Earth Day 2020: Climate Action! (part 1)

April 22nd, 2020 will mark the 50th annual Earth Day—that’s officially half a century of humans taking action to support our Earth! The event was first created in 1970 by then-Wisconsin senator Gaylord Nelson after he witnessed the intense harms from a Santa Barbara oil spill. Inspired by the anti-war movement on college campuses, he realized that major change could only happen through passion, education, and widespread following. 

Senator Nelson pitched the idea for a “national teach-in on the environment” and soon gathered a team to rally the nation. When April 22nd, 1970 came around, nearly 20 million folks in the U.S. took part in environmental demonstrations across the country, with college campuses hosting especially memorable protests.

The single day quickly generated a modern environmental movement, one that was uniquely bipartisan and gained support from diverse economic, social, and geographic groups. It was so successful that the U.S. Environmental Protection Agency was formed, and the Clean Air, Clean Water, and Endangered Species Acts were passed. 

Today, Earth Day not only commemorates these enormous wins for the environment, but continues the international fight for a healthy and sustainable home.

The plant-based role in saving our planet

Today, perhaps the most devastating threat facing our Earth is the animal agriculture industry. It pollutes our air, water, and soil, rapidly destroys forests and overuses land, threatens the survival of ocean ecosystems, and contributes significantly to climate change. Even more tragically, underprivileged communities unequally and unjustly receive the negative health impacts of the industry’s irresponsibility to which they contribute least.

Unfortunately, because the animal agriculture industry is economically protected by governments across the globe, the truth of just how environmentally and socially damaging it’s been isn’t common knowledge. However, per this year’s Earth Day theme of climate action, making individual decisions to promote Earth over industry has the collective power to save our home. As Senator Nelson’s legacy tells, a movement starts with one!

Here are some of the essential facts to know when considering how you can make change with your diet this Earth Day:

Greenhouse gas emissions

Methane, nitrous oxide, and carbon dioxide are the leading greenhouse gas emissions from the animal agriculture industry. Some of the ways they’re emitted are via fertilizer production and use, feed crop maintenance, animal waste, energy consumption, and transportation/storage.

  • The animal agriculture sector (which includes feed crop production, fertilizer manufacturing, and shipping) is responsible for 18% of the world’s GHG emissions. In particular, it accounts for 9% of carbon dioxide emissions, 37% of methane emissions, and 65% of nitrous oxide emissions. (1)
  • Methane has 20 times the global warming potential (GWP) and nitrous oxide has 300 times the GWP of carbon dioxide. (1)
  • Over a third of the raw materials and fossil fuels in the United States are consumed by the animal agriculture industry. (2, 3)

Farm runoff into our waterways

When animals do not fully absorb added nutrients from their feed (e.g. nitrogen and phosphorus), their excrements runoff into waterways to threaten ecosystems and water quality. Other runoff includes chemicals used in the agricultural process such as fertilizers and pesticides.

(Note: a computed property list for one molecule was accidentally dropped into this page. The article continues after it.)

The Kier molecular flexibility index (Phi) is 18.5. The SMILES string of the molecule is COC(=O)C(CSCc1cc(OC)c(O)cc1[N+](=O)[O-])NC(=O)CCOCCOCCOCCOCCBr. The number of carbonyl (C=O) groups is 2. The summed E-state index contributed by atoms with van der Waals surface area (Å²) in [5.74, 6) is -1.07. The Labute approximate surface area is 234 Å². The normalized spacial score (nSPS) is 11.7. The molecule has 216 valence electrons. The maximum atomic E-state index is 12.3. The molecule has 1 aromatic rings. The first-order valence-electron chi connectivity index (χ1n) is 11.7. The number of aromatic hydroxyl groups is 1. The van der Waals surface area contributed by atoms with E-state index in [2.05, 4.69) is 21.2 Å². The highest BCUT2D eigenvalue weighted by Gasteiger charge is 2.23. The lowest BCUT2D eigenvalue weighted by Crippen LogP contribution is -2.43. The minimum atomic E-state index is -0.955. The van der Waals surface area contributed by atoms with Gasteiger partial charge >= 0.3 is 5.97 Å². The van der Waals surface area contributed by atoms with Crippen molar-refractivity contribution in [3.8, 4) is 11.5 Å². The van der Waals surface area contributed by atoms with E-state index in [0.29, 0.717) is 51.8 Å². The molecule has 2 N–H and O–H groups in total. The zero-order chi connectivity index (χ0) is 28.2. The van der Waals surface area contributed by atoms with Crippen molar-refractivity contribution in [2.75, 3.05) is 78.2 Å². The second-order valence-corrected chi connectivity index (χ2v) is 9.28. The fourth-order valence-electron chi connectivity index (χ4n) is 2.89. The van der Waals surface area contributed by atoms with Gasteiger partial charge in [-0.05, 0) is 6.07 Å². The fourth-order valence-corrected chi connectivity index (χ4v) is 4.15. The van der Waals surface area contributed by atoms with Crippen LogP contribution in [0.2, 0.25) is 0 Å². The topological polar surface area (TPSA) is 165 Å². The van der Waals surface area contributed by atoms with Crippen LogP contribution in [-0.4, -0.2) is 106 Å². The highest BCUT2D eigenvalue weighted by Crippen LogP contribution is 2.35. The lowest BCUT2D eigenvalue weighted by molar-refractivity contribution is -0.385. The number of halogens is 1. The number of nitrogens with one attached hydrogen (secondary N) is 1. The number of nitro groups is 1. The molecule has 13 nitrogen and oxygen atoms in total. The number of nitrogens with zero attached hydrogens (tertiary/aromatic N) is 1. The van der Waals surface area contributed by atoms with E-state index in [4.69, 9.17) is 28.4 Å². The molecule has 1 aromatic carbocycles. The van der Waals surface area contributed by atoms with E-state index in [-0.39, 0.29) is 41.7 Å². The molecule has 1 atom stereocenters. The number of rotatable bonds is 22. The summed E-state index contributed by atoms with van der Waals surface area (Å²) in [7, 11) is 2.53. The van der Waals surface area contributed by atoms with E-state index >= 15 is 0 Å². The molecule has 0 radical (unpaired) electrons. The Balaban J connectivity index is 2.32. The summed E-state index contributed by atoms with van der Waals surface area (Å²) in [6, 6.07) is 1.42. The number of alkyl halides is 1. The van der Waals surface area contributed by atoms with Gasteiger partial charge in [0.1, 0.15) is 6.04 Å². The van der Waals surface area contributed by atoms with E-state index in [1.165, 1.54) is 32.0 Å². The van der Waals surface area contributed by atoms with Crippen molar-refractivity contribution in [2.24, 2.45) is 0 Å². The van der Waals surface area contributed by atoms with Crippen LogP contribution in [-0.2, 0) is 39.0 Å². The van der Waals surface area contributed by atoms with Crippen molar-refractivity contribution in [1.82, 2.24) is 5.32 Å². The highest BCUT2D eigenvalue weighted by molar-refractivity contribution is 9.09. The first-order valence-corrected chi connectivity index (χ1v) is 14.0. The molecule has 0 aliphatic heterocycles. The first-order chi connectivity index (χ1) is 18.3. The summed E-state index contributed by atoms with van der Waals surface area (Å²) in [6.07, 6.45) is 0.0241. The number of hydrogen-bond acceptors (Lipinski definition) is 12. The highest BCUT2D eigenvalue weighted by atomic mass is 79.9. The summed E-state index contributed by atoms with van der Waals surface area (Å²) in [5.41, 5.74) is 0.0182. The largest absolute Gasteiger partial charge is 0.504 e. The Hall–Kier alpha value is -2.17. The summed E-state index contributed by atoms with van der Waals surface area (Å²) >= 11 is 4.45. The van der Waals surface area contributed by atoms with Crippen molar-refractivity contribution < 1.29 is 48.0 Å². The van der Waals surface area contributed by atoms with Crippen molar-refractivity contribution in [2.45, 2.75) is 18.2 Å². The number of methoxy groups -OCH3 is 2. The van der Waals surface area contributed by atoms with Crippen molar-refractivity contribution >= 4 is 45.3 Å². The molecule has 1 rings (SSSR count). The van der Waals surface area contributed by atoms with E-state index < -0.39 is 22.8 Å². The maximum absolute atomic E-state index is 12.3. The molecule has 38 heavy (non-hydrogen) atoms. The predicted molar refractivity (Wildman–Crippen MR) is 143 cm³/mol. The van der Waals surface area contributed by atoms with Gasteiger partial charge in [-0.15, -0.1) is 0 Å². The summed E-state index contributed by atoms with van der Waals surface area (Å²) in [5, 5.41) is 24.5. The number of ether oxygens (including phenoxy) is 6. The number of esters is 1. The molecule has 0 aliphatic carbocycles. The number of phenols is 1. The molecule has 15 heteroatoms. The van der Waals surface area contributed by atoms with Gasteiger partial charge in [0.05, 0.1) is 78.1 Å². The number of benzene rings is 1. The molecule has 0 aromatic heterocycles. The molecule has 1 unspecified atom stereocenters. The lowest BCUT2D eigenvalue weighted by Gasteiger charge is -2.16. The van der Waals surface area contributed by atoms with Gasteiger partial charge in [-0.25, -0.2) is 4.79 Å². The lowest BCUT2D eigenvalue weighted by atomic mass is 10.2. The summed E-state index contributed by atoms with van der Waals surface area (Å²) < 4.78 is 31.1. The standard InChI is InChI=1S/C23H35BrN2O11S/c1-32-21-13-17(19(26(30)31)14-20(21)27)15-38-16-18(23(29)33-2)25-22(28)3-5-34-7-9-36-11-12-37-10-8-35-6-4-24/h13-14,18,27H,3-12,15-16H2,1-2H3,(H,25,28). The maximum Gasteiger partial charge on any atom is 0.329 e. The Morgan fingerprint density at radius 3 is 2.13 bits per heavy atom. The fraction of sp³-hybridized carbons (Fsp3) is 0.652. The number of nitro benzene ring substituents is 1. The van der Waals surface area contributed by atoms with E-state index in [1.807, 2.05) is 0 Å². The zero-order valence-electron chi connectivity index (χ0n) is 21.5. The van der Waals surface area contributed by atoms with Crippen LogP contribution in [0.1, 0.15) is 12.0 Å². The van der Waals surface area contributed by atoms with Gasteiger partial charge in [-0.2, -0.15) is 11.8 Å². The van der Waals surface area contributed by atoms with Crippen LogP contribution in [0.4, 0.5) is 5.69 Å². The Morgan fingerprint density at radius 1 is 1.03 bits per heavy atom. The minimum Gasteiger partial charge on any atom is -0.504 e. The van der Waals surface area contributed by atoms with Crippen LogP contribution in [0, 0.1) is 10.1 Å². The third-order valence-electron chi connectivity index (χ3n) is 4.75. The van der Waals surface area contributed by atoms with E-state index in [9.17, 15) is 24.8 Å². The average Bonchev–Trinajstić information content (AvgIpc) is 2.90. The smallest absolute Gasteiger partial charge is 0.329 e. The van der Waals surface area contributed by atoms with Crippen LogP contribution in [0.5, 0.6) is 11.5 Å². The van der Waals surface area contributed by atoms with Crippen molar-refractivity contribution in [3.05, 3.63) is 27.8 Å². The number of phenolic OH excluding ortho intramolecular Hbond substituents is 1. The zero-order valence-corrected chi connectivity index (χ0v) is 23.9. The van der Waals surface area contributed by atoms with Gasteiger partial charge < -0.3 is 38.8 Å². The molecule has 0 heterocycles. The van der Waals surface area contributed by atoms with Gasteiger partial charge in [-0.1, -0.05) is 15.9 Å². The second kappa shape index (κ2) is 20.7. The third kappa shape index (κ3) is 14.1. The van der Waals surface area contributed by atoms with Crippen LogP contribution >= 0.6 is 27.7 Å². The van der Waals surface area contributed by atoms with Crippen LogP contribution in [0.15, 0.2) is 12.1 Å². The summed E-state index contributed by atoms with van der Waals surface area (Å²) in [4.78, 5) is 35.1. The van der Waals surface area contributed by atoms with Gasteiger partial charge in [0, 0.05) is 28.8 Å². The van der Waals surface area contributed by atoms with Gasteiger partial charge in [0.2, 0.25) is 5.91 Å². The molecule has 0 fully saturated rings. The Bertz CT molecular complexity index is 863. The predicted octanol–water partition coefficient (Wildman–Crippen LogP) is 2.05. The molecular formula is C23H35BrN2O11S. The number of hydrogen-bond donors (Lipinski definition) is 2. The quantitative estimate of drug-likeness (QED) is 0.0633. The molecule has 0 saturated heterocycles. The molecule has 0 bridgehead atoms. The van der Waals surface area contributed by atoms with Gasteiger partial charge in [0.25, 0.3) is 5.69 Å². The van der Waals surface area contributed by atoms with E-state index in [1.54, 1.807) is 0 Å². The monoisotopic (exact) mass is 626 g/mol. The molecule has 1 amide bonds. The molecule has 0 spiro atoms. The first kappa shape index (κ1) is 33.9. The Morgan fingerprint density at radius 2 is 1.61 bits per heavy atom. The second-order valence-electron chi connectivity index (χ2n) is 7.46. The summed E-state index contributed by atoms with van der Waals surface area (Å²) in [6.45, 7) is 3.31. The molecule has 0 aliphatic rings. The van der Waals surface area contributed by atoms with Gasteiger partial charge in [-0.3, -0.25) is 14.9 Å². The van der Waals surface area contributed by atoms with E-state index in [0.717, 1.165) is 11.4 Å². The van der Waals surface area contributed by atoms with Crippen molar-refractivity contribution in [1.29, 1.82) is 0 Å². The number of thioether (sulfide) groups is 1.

• Runoff of fertilizers, pesticides, animal waste, hormones, and antibiotics from farms end up in our oceans and cause significant lasting damage, including ocean dead zones, coral reef degradation, difficulties in wildlife’s reproductive systems, and damage to human health. (4)
  • Ocean dead zones are formed when excess nutrients (mostly nitrogen and phosphorus) stimulate the overgrowth of algae in water ecosystems. When algae overgrows, it eventually sinks to the bottom to decompose, consuming a lot of the ocean’s available oxygen in the process. As a result, marine life is unable to healthfully inhabit the area because of the lack of oxygen.
  • Locally, we can see our impact on the Mississippi River that drains from Minnesota into the Gulf of Mexico. Close to where the river empties in the gulf, an 8,500 square mile dead zone exists, which is roughly the size of New Jersey. (5)

Water overuse

Animal agriculture is extremely water-intensive for its irrigation of feed crops, water fed to animals, and cleaning of facilities. Effects lead to drought and unequal water distribution within communities.

  • It takes 2,400 gallons of water to produce one pound of cow meat and 1,000 gallons of water to produce one gallon of cow’s milk; it takes 25 gallons to make one pound of wheat. (2, 6)
  • 5% of water in the United States is consumed by individual homes whereas 55% is dedicated to raising animals for food. (6)
  • Worldwide, animal agriculture consumes around 20-33% of all freshwater. (7)


To make room for new plots of grazing/crop land, deforestation is happening aggressively every day. Because commercial agriculture practices are unsustainable, many old plots of land aren’t healthy enough for reuse. Thus, new land (which is finite) is bought to be destroyed, of which rainforests are the most exploited areas.

  • We’re losing roughly 80,000 acres of rainforest every single day primarily due to feed crop agriculture, livestock grazing, and commercial logging. That’s about an acre a second. (8)
  • 91% of the deforested area in the Amazonia has been converted to cattle ranching and animal agriculture practices. (9)
  • Experts predict that the last remaining rainforests could disappear within 40 years due to the rate at which humankind is deforesting. (10)

Join us next week to learn more of the ways animal agriculture impacts the climate and the planet we share!



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